The first step the Volvo team took, working alongside Mainnovation as a neutral partner, was to visit each manufacturing site in turn and to run workshops in order to identify what were the important issues that needed to be addressed.
The workshops were structured around The Value Driven Maintenance model which enables those involved in the maintenance operation to identify which of the Maintenance Value Drivers is most important to their operation. Today's maintenance managers are constantly balancing between higher machine availability (asset utilization) and lower maintenance costs (cost control). In doing so, they must take into account safety, health and environment regulations. To make everything work, they need to use the right technicians, spare parts, knowledge and contractors (resource allocation).
For Volvo, at the time, global over-capacity in the automotive market was a major factor to consider and so, closer to home, was the introduction of new models at the different Volvo plants. The economic climate, external factors and market conditions all have an impact on determining which is the dominant value driver at any point in time - and the VDM methodology helps guide the way.
The market situation at that time meant that the most value for Volvo could be achieved by controlling costs. So the right-hand value circle (FIG 2) must be configured from maintenance budgeting to cost analysis. Interestingly, both value circles include the competences of reliability engineering, planning and preparation and maintenance execution. These competences are the link between the four value drivers and thus form the heart of VDM.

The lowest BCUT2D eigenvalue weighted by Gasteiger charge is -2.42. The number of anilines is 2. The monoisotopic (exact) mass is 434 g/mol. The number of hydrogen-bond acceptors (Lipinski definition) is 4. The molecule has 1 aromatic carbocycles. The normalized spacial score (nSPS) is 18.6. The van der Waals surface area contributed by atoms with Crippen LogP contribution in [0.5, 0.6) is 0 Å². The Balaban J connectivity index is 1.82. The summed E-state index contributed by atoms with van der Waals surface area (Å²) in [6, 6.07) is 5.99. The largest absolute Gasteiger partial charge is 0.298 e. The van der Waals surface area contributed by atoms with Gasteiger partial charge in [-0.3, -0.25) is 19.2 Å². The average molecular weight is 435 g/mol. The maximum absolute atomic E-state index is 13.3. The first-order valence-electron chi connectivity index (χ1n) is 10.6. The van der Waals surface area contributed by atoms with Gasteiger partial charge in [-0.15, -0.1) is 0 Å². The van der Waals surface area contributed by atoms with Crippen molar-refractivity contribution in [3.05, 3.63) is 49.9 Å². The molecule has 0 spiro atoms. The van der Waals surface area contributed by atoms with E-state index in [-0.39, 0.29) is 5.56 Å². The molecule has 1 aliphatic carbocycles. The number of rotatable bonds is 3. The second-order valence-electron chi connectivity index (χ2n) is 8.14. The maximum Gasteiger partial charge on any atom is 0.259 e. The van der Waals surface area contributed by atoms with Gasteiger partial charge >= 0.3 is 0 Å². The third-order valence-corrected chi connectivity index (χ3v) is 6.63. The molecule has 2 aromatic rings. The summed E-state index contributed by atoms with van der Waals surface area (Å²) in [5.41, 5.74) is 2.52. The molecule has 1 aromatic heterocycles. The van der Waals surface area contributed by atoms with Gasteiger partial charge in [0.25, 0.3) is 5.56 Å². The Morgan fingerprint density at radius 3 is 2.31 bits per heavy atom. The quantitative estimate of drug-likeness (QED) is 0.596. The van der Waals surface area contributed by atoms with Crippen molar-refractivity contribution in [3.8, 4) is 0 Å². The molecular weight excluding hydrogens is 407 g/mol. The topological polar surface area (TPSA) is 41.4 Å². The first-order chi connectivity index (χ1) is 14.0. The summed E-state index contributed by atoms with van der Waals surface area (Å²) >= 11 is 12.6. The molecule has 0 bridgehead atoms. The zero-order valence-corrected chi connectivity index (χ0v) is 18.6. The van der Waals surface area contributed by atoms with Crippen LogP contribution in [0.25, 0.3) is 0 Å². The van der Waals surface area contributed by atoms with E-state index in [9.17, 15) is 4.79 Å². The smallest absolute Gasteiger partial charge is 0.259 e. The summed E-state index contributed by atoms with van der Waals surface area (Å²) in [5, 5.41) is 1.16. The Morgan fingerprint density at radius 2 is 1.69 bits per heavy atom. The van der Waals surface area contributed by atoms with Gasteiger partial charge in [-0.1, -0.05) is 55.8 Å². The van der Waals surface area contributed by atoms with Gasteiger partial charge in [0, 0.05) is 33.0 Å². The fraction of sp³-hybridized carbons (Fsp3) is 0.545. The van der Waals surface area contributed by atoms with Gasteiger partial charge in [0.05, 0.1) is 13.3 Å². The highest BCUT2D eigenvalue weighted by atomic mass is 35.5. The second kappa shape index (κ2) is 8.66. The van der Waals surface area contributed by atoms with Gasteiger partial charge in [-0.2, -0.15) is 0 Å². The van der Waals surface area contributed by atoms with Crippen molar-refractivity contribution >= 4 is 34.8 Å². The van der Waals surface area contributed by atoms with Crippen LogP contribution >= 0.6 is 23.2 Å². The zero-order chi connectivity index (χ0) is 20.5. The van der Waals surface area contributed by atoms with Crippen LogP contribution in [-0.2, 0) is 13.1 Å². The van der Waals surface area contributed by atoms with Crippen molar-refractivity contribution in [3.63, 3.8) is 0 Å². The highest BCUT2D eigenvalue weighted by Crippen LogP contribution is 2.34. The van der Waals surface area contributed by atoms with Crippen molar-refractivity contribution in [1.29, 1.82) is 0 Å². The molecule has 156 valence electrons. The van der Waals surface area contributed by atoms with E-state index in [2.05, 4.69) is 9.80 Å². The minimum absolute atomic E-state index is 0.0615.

Now that the important competences had been identified, the next step for Volvo was to organize and control them in the right way. For this purpose VDM puts forward best practices from leading maintenance philosophies.
For Volvo the biggest change [across the five plants] was to get rid of diversity and to establish a common way of working where, for example, there was one way of ordering a spare part. Part of this process involved installing some new ‘rules’ and making maintenance less complex. To ensure this common way of working a Gatekeeper rule was put in place whereby all modifications coming from the production side and the maintenance side were overseen. The Gatekeeper communicated all proposed changes to all parties (i.e. different shifts, different departments) for common agreement that could then be enacted. The result was a ‘blue box’ system where spare parts, work orders, permits, risk assessments were collected prior to a task being actioned, which has increased the efficiency of the technicians.
Bengt Svensson, Maintenance Manager at Volvo says of the factory in Torslanda, Sweden that “The results speak for themselves. In 2003, the maintenance cost per car was SEK 684 (£62). In 2009, it was down to SEK 344 (£31) per car, a 50% reduction in cost representing a saving of SEK 70 million (£6.35 million) per year.”